Chronic ingestion of aspirin, alcohol, and high doses of antioxidants (like vitamins C and E) can interfere with glycation and falsely lower HbA1c.

Interference with the assay

Finally, it has been reported that high triglyceride, high bilirubin, and opiates can interfere with HbA1c measurements. In CKD, there is carbamylation of hemoglobin due to uremia. Carbamylated hemoglobin also interferes with HbA1c assays causing falsely elevated HbA1c.


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Clinical implications

The inaccuracy of HbA1c testing in CKD patients has several clinical implications. Here are some key considerations:

  1. Misinterpretation of glycemic control: HbA1c levels that are lower than expected in CKD patients may lead to misinterpretation of glycemic control, potentially resulting in under-treatment and increased risk of diabetes-related complications.
  2. Difficulty in diagnosing diabetes: HbA1c may be less reliable in diagnosing diabetes in CKD patients. Therefore, additional tests such as fasting plasma glucose or oral glucose tolerance test may be needed to confirm the diagnosis.
  3. Treatment decisions: Treatment based on HbA1c levels alone may not be appropriate in CKD patients.
  4. Need for an individualized approach: Due to the complex interplay between CKD and HbA1c, a one-size-fits-all approach may not be appropriate for managing diabetes in CKD patients. Instead, an individualized approach, considering other factors such as anemia, iron deficiency, and inflammation, may be needed to assess glycemic control accurately.


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Alternative tests for HbA1c in CKD

While HbA1c is the most commonly used marker of glycemic control, its accuracy in CKD patients can be affected by several factors. Therefore, alternative markers of glycemic control may be needed in CKD patients. Here are some markers that may be more reliable in assessing glycemic control in CKD patients:

  1. Glycated albumin (GA): GA is a marker of short-term glycemic control that reflects the average glucose levels over the preceding 2-3 weeks. GA is not affected by erythrocyte turnover and may be more reliable than HbA1c in CKD patients. Several studies have shown that GA is more accurate than HbA1c in assessing glycemic control in CKD patients. The reference range of GA in Americans with normal glucose tolerance was determined to be 9–15.8%.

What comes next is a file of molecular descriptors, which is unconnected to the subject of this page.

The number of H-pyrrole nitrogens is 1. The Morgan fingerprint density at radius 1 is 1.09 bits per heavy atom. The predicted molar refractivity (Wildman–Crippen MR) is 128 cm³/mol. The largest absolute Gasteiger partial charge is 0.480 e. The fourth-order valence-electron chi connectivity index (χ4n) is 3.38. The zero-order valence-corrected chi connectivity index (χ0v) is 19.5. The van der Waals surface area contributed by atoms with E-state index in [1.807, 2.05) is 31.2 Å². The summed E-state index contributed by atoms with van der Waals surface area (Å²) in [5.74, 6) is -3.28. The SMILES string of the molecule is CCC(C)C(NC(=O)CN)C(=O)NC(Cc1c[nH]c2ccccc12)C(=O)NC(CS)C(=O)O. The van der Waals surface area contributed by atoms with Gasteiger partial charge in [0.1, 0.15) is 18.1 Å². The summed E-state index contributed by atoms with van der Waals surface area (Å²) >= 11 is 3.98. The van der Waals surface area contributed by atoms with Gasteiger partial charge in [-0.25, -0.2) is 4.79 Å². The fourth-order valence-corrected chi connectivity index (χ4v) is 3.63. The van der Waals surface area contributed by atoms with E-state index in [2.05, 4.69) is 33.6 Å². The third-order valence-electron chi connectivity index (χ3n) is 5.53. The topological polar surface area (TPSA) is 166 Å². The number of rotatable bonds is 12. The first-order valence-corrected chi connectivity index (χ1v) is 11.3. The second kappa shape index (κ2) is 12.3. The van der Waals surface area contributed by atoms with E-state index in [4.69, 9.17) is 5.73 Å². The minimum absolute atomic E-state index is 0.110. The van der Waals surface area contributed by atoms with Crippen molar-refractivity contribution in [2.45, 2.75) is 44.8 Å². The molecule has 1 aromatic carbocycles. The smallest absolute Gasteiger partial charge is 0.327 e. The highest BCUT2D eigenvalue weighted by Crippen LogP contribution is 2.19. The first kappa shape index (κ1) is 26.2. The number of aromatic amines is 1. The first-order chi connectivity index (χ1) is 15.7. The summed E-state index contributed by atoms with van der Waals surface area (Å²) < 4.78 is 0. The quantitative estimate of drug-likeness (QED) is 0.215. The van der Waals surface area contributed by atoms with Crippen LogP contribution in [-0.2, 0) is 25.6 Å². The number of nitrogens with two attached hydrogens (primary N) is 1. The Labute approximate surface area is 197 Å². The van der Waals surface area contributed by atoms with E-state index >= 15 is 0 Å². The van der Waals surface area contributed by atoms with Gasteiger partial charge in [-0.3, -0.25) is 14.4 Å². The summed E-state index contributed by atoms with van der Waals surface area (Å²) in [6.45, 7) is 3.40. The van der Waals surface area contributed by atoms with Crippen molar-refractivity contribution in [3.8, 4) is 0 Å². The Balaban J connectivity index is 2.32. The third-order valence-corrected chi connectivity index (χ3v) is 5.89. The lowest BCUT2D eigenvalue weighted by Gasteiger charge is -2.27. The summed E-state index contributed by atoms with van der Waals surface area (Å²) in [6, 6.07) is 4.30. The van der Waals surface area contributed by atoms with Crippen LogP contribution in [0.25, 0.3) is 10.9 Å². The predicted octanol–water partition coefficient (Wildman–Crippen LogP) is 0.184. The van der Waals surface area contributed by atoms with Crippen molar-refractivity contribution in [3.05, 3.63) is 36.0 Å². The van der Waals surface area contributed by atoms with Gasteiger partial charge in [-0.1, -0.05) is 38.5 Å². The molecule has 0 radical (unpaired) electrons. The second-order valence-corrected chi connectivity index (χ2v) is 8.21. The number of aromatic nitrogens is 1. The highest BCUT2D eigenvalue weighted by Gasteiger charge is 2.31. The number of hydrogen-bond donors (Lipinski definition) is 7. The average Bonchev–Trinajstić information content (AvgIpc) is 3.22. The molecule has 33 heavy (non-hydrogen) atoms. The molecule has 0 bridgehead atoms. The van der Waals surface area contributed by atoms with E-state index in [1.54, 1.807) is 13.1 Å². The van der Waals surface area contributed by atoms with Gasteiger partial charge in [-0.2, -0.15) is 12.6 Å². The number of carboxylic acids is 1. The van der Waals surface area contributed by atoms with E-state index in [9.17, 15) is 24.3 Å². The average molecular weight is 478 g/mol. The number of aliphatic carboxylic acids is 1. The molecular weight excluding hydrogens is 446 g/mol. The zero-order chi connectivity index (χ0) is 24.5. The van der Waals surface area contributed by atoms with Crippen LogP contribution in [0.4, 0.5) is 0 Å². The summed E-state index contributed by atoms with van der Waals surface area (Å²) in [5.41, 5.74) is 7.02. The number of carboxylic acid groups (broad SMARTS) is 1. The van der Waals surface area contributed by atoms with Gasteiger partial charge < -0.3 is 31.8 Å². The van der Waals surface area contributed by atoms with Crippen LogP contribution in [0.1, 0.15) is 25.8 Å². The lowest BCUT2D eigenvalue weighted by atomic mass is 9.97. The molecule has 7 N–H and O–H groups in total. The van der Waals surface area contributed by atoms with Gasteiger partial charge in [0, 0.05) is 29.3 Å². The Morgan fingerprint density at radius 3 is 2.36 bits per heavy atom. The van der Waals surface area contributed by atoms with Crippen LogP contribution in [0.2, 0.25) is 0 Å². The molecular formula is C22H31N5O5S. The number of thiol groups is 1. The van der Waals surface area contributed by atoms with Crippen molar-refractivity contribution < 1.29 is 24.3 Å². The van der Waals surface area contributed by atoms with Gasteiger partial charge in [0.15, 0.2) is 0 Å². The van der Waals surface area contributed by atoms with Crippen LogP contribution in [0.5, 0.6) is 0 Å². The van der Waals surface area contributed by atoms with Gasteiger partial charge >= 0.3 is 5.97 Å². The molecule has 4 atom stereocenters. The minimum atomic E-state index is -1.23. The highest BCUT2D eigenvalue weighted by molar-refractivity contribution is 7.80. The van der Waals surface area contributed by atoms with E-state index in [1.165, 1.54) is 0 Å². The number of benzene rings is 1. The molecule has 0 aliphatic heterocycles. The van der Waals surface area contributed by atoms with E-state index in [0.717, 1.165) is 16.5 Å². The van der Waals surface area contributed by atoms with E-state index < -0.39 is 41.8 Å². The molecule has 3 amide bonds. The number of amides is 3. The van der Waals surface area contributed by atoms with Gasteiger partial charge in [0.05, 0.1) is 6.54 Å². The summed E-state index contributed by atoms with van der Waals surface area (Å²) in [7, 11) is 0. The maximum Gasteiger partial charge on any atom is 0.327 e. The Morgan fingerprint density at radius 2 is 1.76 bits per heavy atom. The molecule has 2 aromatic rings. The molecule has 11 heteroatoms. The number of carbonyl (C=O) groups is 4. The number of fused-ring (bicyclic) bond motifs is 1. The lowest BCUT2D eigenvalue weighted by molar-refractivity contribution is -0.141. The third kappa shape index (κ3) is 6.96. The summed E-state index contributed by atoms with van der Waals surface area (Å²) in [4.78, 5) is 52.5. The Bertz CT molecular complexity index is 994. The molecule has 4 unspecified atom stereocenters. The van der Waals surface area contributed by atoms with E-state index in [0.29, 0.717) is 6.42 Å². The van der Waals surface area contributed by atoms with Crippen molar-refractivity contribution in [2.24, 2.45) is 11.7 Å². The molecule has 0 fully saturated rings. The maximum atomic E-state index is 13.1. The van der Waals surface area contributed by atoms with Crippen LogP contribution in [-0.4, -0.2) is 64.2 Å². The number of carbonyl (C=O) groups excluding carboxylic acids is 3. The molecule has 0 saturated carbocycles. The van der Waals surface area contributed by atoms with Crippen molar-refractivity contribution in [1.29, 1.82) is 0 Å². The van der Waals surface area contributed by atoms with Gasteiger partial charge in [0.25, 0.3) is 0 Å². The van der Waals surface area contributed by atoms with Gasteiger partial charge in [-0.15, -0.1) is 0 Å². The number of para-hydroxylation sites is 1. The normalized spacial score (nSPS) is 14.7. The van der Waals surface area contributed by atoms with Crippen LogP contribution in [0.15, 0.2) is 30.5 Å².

2. Fructosamine: Fructosamine is another marker of short-term glycemic control that reflects the average glucose levels over the preceding 2-3 weeks. Like GA, fructosamine is not affected by erythrocyte turnover and may be more reliable than HbA1c in CKD patients. The reference range for fructosamine in non-diabetic individuals is 200 to 285 micromol/L. However, there is a lack of standardization across different fructosamine assays.
  3. Continuous glucose monitoring (CGM): CGM is a technique that provides real-time glucose measurements using a sensor placed under the skin. CGM can provide a more detailed assessment of glycemic control than HbA1c and may be particularly useful in CKD patients with fluctuating glucose levels.
  4. Self-monitoring of blood glucose (SMBG): SMBG involves regularly measuring blood glucose levels using a glucometer. SMBG may be particularly useful in CKD patients who cannot qualify to get CGM.

The bottom line

Accurate assessment of glycemic control is critical in the management of diabetes in CKD patients. Unfortunately, HbA1c is not a reliable test for glycemic control in this population. An individualized approach, taking into account other factors that may affect HbA1c levels, may be necessary to ensure optimal management of diabetes in CKD patients. Alternative markers of glycemic control should be considered when appropriate.